2020 vision

In Trucker's Health, February 20206 MinutesBy Laura PeacockMarch 17, 2020

There is one day of the year where your hopes and aspirations are flying at full mast, you are filled to the eyeballs with trifle and Christmas ham, and possibly feeling the aftermath of a well-celebrated New Year‘s Eve. 1 January. Relaxed, excited, and ready to take on the year. But who really knows what this year will bring – we don‘t have 2020 vision. First dad joke out of the way. After the amazing time spent with family and friends we can start re-evaluating where we are at and what we would like to achieve in the coming year. I‘m about to utter those three words that everyone gets sick of hearing – New Year‘s resolutions. What I have come to find with the old New Year‘s ressos is that they are often wildly ambitious and extremely unachievable: ‘will climb Everest in 2020‘. However, as I have learned over the years, the more measurable and specific your goals are, the more likely you are to achieve them and also the more likely you will be to continue setting goals for yourself in the future.

What often works really well for my clients is setting a ‘personal‘ goal, a ‘fitness‘ goal, and a ‘nutrition‘ goal. This moves away from the weight-based goal (‘I want to be 60kg by March‘). I find if people base their health goals solely on the number that appears between their feet, they often feel disheartened or upset if they don‘t reach said goal and tend to go backwards or self-sabotage. Whereas, if you base your goal on something a bit deeper and more valuable, such as ‘I will run 5km without stopping‘, your goal is measurable, achievable and will indicate that your fitness level has improved. Your weight dropping on the scales doesn‘t always accurately indicate any improvements in your strength or fitness levels, which is what is really important. I have absolutely nothing against setting massive goals for yourself – in fact, I encourage it. They can be motivating, encouraging, and aspirational. However, I do think it‘s important to set yourself stepping-stone goals in the meantime.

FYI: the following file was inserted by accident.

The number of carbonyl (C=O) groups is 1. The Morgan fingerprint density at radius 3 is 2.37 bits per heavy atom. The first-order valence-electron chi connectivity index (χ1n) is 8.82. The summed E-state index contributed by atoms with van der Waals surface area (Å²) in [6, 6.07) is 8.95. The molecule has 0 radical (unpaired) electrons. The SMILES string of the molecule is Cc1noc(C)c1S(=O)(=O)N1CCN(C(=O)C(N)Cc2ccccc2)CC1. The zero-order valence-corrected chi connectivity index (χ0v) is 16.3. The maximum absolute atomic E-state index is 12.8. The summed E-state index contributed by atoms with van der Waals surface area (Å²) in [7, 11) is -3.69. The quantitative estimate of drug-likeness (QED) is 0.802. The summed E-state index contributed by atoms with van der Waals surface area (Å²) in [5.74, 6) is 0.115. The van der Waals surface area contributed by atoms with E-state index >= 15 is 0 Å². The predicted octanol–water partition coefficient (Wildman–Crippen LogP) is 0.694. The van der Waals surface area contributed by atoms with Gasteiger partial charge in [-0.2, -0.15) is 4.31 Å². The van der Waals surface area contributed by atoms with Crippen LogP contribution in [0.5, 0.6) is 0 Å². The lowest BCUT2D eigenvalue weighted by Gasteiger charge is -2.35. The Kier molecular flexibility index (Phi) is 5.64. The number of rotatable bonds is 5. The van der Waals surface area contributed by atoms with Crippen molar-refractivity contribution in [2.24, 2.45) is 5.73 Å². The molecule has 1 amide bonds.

For example:
• Big goal – I will run a half marathon in August.
• Stepping-stone goals – I will run 2km in February, 5km in March, 8km in April, 11km in May, 14km in June, 17km in July and 21km in August.

In terms of nutrition goals, it‘s important to be honest with yourself and look at where you could most improve your eating. Whether it be reducing your portion sizes at dinner (buying yourself smaller plates) or eating less chocolate because you‘ve got a massive sweet tooth (two choccy bars a week instead of five). You would be surprised how much these small steps add up over time and create massive changes in your health.

Personal goals are just that – personal to you. My clients often struggle with setting personal goals as it is so broad – the world is your oyster. Many want to spend more time with friends and family, come home earlier from work, finish that book that they‘ve had for years, or start doing yoga/meditation. Whatever it may be, it has to be important to you and realistic. If it‘s something that someone else wants for you and not something you want for yourself, you are unlikely to achieve it. Without the passion and desire to achieve something, you will really struggle to get over the line. There is an abundance of ways that you can improve your health. You don‘t have to jump on the latest bandwagon or fitness craze, do fitness classes that make you feel uncomfortable, or do something just because your friends are doing it. I am a firm believer that absolutely everyone can find a type/style of exercise they enjoy; whether it be walking, swimming, biking, gym classes, gym workouts, hiking, or team sports.

Once you figure out what your cup of tea is, you‘re more likely to stick with it than if you‘re trying to force yourself to do something that you don‘t enjoy just for the sake of it. The same applies with eating healthily. What your friends and family do and enjoy may not be right for you. But there‘s not just one way to eat healthily – explore different options, do some research, and find healthy foods that you enjoy and are likely to keep including in your meals. There‘s no use blocking your nose and trying to down Brussels sprouts, because let‘s face it – that will last a week at max. So get the ball rolling, set yourself a fitness, nutrition and personal goal for 2020. Think big, but set yourself steppingstone goals that are measurable, doable, realistic and personal to you – and you can‘t go wrong.